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Court of Appeal, Fourth District, Division 1, California.

The PEOPLE, Plaintiff and Appellant, v. NATIONAL ASSOCIATION OF REALTORS, etc., et al., Defendants and Appellants.

Civ. 18380.

Decided: June 16, 1981

George Deukmejian, Atty. Gen., Michael I. Spiegel, William S. Clark, Deputy Attys. Gen., Edwin L. Miller, Jr., Dist. Atty., Charles R. Hayes, Robert C. Fellmeth, Deputy Dist. Attys., for plaintiff and appellant. Consumers Union of U.S., Inc., Harry M. Snyder, Luana L. Martilla, Clark K. Oshiro, San Francisco, amici curiae for plaintiff and appellant. Lasky, Haas, Cohler & Munter, Moses Lasky, John E. Munter, San Francisco, William D. North, Luce, Forward, Hamilton & Scripps, Robert G. Steiner, Lee R. Rydalch, and Philip D. Kopp, San Diego, for defendants and appellants.

Reviewing a civil antitrust action against professional real estate organizations, we hold certain group conduct constituted both an unlawful restraint of trade permitting injunctive relief, and unlawful business activity allowing imposition of civil penalties. The additional issue of whether the associational policy of refusing to sell investment multiple listing service information to otherwise qualified persons unless they also purchase general memberships in the associations is an illegal tying arrangement was not decided below and should be remanded for further findings.


For 20 years San Diego Board of Realtors (SDBR) with the approval of the California Association of Realtors (CAR) and the National Association of Realtors (NAR) (collectively: the associations) openly encouraged its members to maintain uniform commission rates on residential sales (generally 6 percent) and a standard percentage at which to split sales commissions between listing and selling brokers (generally 50/505050) within the greater San Diego market. The rates were originally set by an express agreement among members of the SDBR, the La Mesa Board of Realtors and the El Cajon Board of Realtors (all presently combined in a Multiple Listing Service.) SDBR publicized the uniform rate to its membership, consisting of competing real estate brokers and salespersons.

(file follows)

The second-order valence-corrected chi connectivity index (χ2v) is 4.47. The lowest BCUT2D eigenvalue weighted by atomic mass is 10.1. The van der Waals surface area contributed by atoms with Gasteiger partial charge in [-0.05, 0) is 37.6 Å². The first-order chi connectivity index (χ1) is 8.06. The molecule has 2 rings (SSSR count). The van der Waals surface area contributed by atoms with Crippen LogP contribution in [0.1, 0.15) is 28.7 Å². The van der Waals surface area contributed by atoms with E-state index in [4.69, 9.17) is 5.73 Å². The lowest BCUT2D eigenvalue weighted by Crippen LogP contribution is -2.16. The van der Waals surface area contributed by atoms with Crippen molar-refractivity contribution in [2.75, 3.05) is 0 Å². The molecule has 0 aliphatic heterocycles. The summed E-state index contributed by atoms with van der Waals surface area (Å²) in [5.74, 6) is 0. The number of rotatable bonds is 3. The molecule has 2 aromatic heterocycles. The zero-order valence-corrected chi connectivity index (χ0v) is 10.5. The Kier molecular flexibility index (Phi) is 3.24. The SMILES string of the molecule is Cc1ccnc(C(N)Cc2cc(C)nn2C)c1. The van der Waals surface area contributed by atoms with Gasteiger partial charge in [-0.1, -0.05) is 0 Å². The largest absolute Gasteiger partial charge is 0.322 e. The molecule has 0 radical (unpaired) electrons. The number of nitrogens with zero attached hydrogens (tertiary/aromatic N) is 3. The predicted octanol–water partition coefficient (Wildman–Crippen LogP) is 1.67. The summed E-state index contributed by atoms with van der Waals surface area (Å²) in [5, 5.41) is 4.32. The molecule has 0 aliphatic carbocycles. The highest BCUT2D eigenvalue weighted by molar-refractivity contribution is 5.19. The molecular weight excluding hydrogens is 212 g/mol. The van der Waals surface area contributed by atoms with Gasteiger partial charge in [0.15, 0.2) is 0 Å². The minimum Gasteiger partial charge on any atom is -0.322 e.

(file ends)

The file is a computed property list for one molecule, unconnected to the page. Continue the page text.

After similar actions were held to violate federal antitrust laws (Sherman Act), the associations each adopted an official “hands off” policy regarding the fixing of commission rates by their members. NAR formally adopted such a policy in November, 1971 and SDBR soon followed suit.

Detecting no appreciable change in the uniformity of commissions charged among competitors holding SDBR memberships over the next four years, the Attorney General and San Diego County District Attorney suspected anti-competitive artificial forces were preventing erosion of the uniform rate. Believing multiple policies of the associations were potentially chilling to those desiring to deviate from the standard rates, and with evidence of numerous harassing incidents by individual SDBR members directed at the only major commission price undercutter holding SDBR membership, they jointly filed this antitrust action asking for injunctive relief under the California equivalent to the Sherman Act (Cartwright Act, Bus. & Prof.Code, s 16700 1 et seq.) and for civil penalties under the unfair competition statutes (formerly Civ.Code, s 3369, now Bus. & Prof.Code, s 17200 et seq.).

The original three-count complaint alleged: (1) unlawful restrictions of trade under the Cartwright Act through certain restrictive regulations of the Multiple Listing Service (MLS) operated by SDBR, including the fact only Board members were entitled to access to that necessary service; (2) restraint of trade because of commission rate price fixing; and (3) a charge the Cartwright Act violations were also acts of unfair competition, prohibited by Civil Code section 3369, and subject to civil penalties. The court struck the third cause of action because it believed the Cartwright Act exclusively regulated activities constituting restraints of trade.

The case was tried on an amended complaint containing six causes of action: Count One, alleging unlawful exclusion of non-SDBR members from the residential and investment MLS was both a group boycott and an illegal tying arrangement; Count Two, alleging antitrust violations through activities maintaining the uniform commission rate. Counts Three, Four and Five charged the associations with individually committing unfair business practices in the setting of dues structure prohibited by section 3369, Civil Code, however, these are not pursued on appeal. The Sixth Count charges SDBR with individually committing the acts complained of in Count Two (price fixing), referring to these as unfair business practices and for violating the unfair competition sections. (Counts three through six were alternative pleadings in response to the court's earlier ruling on exclusivity.)

On the first cause of action the court found a group boycott and issued an injunction guaranteeing access, on conditions, to the residential, portion of the MLS to all licensed brokers and their salespersons without regard to SDBR membership. The court found no such boycott as to the MLS investment property portion. All other MLS operating rules were found to be reasonable, including a requirement excluding all listings except exclusive-right-to-sell agreements.